Email BulkSales@BlackEarthCompost.com or call 978-290-4610 ext. 3 if you have questions.
A note on pH: Compost normally shows pH 7 to 8 if it is rich in nutrients (especially for food scrap composts). This does not mean that it is going to dramatically send your soil’s pH sky high. The high pH of compost is attributed to the initial pool of 'ready to go' soluble nutrients. After that, the pH comes down to between pH 6 to 7. The compost will continue to release nutrients as the organic matter decomposes over the season.
|Nutrient Lab Test||Herbicide Trials||Food Web Test||Food Safety
||2022 Compost||2022 FSMA Report for Farmers|
|2021 Soil - 1
2021 Compost - 1
2021 Compost - 2
2021 Compost - 3
|2021 Compost||2021 FMSA Report for Farms|
|Not documented||2020 Compost
||2020 FSMA Report for Farms
|Not documented||2019 Compost||-Last year of no FSMA law
for small veg growers-
Heavy Metals: This graph shows metal content found in our compost and soil blend compared to state thresholds.
2022 Report of Annual PFAS Analysis: This report shows the content of fluorinated compounds found in our compost compared to state thresholds and other contaminated and non-contaminated soils. Note that our compost meets the criteria to be used in the state's strictest use case: compost can be used on a farm that sits over a drinking water supply and grows food where children are present.
HOW WE MAKE COMPOST
Building Community Food Projects
In 2020-2022 we proudly supported the following community food initiatives with raised beds or finished compost.
- Backyard Growers, Gloucester, MA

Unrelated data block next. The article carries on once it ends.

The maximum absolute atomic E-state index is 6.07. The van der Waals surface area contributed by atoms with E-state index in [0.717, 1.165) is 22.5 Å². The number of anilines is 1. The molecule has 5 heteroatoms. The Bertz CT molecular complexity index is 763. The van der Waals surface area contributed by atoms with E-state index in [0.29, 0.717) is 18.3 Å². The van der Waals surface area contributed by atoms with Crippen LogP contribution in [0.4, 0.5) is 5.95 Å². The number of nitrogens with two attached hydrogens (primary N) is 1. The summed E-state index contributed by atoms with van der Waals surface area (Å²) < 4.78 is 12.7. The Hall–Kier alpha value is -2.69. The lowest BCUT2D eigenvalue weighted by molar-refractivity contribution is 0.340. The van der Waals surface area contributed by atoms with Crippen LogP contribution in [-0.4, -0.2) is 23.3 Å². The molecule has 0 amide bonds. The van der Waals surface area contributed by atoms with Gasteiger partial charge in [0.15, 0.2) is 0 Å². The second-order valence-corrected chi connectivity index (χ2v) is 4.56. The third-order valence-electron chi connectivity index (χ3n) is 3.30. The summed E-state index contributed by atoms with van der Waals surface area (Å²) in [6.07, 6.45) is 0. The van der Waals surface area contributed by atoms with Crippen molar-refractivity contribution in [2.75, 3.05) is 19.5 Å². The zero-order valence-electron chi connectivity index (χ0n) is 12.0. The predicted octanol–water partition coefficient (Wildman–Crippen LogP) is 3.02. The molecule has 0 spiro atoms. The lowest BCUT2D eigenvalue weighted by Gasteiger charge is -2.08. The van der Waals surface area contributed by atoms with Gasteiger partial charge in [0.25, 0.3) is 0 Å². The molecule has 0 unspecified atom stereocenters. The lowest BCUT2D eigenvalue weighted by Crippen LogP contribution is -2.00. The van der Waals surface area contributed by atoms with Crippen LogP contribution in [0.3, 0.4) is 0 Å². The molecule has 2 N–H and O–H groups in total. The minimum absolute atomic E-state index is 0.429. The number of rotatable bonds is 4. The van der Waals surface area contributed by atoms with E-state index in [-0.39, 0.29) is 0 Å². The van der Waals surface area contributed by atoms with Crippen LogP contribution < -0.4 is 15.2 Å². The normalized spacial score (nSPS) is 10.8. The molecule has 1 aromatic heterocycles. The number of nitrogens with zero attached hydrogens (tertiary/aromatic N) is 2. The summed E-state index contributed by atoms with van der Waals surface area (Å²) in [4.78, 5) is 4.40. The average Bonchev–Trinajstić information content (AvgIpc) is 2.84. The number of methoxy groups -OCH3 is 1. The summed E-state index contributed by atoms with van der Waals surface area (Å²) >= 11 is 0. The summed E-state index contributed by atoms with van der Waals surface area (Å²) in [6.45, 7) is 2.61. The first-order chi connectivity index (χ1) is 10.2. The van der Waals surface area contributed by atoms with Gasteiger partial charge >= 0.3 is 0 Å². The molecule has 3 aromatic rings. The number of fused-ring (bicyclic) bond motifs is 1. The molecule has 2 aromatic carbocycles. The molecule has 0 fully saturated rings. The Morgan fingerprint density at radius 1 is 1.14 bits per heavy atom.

- Everett Community Growers, Everett, MA
- Eastie Farm, Boston, MA
- Friends of Egleston Square Library, Roxbury, MA
- Growing Resilience Schoolyard Initiative, Boston Public Schools
- Holliston Community Farm, Holliston, MA
- JJ Round Community Garden, Wakefield, MA
- Littleton Community Farm, Littleton, MA
- Malden Community Garden, Malden, MA
- Needham Community Farm, Needham, MA
- Nourishing the Northshore, Newburyport, MA
- Salem Community Gardens and The Mac Park Food Farm, Salem, MA
- Wellesley Community Gardens, Wellesley, MA
Supporting Local Farms With FarmWorks
With the support of our customers, we were able to offer compost at a reduced rate to the local farms listed below in 2020-2022. 10 cents of each bag of compost sold goes to our FarmWorks program. Join a Community Supported Agriculture (CSA) program at one of these farms or buy their produce to complete the full circle sustainability loop.
- Alprilla Farm, Essex, MA
- Black Moon Hollow Farm, Charlton, MA
- Brookwood Community Farm, Canton, MA
- Cedar Rock Gardens, Gloucester, MA
- Clodhopper Farm, Concord, MA
- Codman Community Farm, Lincoln, MA
- Crown and Roots Farm, Oxford, MA
- Dismasis Family Farm, Oakham, MA
- Driftwood Farm, Rockport, MA
- Dancing Plover Farm, Boxborough, MA
- Five Stones Farm, Gloucester, MA
- Four Ever Farm, Pepperell, MA
- Gibbet Hill Farm, Groton, MA
- Harper's Farm, Lancaster, MA
- Heron Pond Farm, South Hampton, NH
- High Road Farm, Newbury, MA
- Iron Ox Farm, Topsfield, MA
- Land's Sake Farm, Weston, MA
- Living Soil Gardens, Ipswich, MA
- The Food Project, Lincoln, MA
- Maitland Mountain Farm, Salem, MA
- Night Owl Farm, Franklin, MA
- Old Stone Farm, West Newbury, MA
- Oxford Farms, Oxford, MA
- Oxcart Farm, Upton, MA
- Potter Hill Farm, Grafton, MA
- Rattle Root Farm, Princeton, MA
- Seaview Farm, Rockport, MA
- Smolack Farm, North Andover, MA
- Three Sisters Garden Project, Ipswich, MA
- Zeigler's Market Garden, Norfolk, MA